oxymoron67: (dino head)
[personal profile] oxymoron67

When I first started at my present job, I spent a lot of time working with our electronic portfolio (e-portfolio) initiative, expanding our students’ e-portfolios so that they included not only written work, but audio and video clips as well.

I worked especially closely with our internship people. Our students were all required to do two internships, and they had to take Fundamentals of Professional Advancement (FPA) before they could do their internships. FPA required that each student build an e-portfolio.

A professor reserved the Speech Center for two hours for her FPA class. Her students were to have a two-minute long “about me” speech prepared. The students would be taken, one by one, into the other lab to record their videos. Meantime, everyone else would be working on some other e-portfolio related project. Finally, the students would upload their videos onto their e-portfolios.

When the class arrived, I immediately noticed that this professor, whom I’ll call Professor Jellyfish, had no control over her students.

No, seriously. This class was rowdy and disrespectful. When Professor Jellyfish tried to settle them down, they either ignored or ridiculed her. They were singing, screaming and generally acting less like college students and more like ten year olds on a sugar high.

I was aghast.

However, they were in MY house now, and I don’t put up with that shit. I slammed my hand on the whiteboard several times and said, in a loud voice, “All right everyone! Sit down and be quiet! I SAID SHUT UP! Let’s get this started. You need to be videotaped. Volunteers?”

No one moved. No one even made eye contact.

Me: Fine. You! (As I pointed to a random student)
Student: But I’m not…
Me: NOW!

The student reluctantly followed me into the other lab. As I started videotaping him, the student pulled out a script and held it DIRECTLY IN FRONT OF HIS FACE. After I told him that was unacceptable -- I mean who wants to watch a video of a sheet of paper for two minutes? – He held the paper at waist level, looking down at it the whole time, giving us a wonderful video of the top of his head while he mumbled. This was not an improvement over the talking sheet of paper. So, I grabbed the paper out of his hands and told him to do his speech without notes. The student protested but he did it.

It was easily the best of the three recordings.

As a result, I made the snap decision that they wouldn’t be allowed to use notes.

I walked the student into the computer lab, and announced this. All Hell broke loose.

At first, the class looked to Professor Jellyfish to overrule me, but she said that I was the expert and they had to listen to me. (Sometimes, working with the spineless has its advantages.) Then, the students reacted like I told them I was going to tear their arms off and mount them as trophies on my office wall or something.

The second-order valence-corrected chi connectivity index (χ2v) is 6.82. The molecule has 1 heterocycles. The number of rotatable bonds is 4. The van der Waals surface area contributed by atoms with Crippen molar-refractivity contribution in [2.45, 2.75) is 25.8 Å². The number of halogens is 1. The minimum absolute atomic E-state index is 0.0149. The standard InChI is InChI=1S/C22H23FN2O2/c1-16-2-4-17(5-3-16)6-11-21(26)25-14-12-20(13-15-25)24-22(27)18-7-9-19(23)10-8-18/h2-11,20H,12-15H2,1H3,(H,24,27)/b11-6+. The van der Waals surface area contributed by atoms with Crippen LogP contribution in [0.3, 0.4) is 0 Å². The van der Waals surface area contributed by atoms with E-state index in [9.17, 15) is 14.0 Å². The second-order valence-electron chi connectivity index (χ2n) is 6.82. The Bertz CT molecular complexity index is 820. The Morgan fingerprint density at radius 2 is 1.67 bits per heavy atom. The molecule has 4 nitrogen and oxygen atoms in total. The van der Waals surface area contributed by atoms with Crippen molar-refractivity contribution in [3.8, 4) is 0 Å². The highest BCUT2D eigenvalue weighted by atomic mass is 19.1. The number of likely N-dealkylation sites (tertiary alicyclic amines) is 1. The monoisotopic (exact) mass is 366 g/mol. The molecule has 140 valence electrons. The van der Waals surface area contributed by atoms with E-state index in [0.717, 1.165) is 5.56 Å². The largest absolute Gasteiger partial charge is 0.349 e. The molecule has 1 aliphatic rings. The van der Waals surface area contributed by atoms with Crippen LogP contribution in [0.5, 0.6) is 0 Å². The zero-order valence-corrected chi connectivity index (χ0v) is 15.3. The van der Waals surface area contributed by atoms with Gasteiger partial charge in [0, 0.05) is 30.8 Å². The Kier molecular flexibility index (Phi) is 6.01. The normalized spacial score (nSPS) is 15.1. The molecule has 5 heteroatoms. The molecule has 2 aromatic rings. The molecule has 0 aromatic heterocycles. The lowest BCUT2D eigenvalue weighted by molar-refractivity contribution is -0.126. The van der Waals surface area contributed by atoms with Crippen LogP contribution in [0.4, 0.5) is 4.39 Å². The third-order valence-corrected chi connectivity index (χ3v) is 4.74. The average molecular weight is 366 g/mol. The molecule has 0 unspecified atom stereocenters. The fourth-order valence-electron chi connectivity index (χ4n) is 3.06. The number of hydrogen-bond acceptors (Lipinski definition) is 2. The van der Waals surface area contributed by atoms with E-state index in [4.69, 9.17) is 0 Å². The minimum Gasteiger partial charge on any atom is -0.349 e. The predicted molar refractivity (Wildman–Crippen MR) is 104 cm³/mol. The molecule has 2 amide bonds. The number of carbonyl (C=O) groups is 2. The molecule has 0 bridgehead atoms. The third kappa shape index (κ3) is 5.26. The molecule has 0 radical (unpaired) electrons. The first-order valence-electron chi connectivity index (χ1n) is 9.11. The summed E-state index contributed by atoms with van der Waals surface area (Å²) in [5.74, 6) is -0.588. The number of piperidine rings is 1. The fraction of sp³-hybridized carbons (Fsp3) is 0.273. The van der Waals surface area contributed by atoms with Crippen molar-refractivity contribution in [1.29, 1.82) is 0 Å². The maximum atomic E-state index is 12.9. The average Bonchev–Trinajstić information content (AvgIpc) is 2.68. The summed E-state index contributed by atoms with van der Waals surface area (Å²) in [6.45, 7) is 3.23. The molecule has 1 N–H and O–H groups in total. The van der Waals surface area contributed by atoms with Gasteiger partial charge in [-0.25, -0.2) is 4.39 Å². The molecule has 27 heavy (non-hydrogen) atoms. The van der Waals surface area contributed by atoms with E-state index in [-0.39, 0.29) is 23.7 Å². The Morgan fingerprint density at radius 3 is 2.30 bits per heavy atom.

I was in no mood for this. I exploded, yelling:

Just stop! All I’m asking you to do is talk about yourselves without a script for two minutes. You do that all the time. You can manage it here. And, honestly, if being videotaped for two minutes while you talk about yourselves is the worst thing to happen to you this week, you lead lives of amazing privilege, and I do not want to hear about it. Take a deep breath; grow a spine and DEAL WITH IT. Who’s next? No volunteers? Fine… (I pointed at a student) YOU. NOW.

The rest of the class went smoothly. I got major league bitch face from most of them, but that didn’t bother me.

After the class, Professor Jellyfish asked me what I thought about what had happened. Here is a snippet of that conversation.

PJ: I just don’t know what to do with them.
Me: It’s your class. You should be in control.
PJ: But I believe in a community of learning. Where we’re all equals. So no one needs to be in charge.
Me: Really? Your students disrespected you. When you tried to establish control they ignored you. Or they laughed at you. How is that encouraging any learning at all?
PJ: But I don’t think what you did was necessary. I think you should negotiate with them…
Me: Oh, for God’s sake. Look, either learn to deal with your class – you know, the job you’re paid to do— or get out of the profession because this? This is an embarrassment and it needs to stop.

Clearly, I was still a little angry.

Professor Jellyfish was very upset with me as she left my office. I figured that she’d never want to work with me again.

About a month or so later, I ran into Professor Jellyfish in the hall. She had a smile on her face when she said:

I channeled you in class today. They were complaining about an assignment and I had had enough, so I looked at them and said, “What would Professor Sean tell you? He’d tell you to sit down, take a deep breath and DO THE DAMNED WORK! So sit down, take a deep breath and do the damned work!”

We both laughed. I’ve worked with Professor Jellyfish several times since, and, I have to say, she doesn’t have discipline problems in her classes anymore. Makes me proud.
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October 2013

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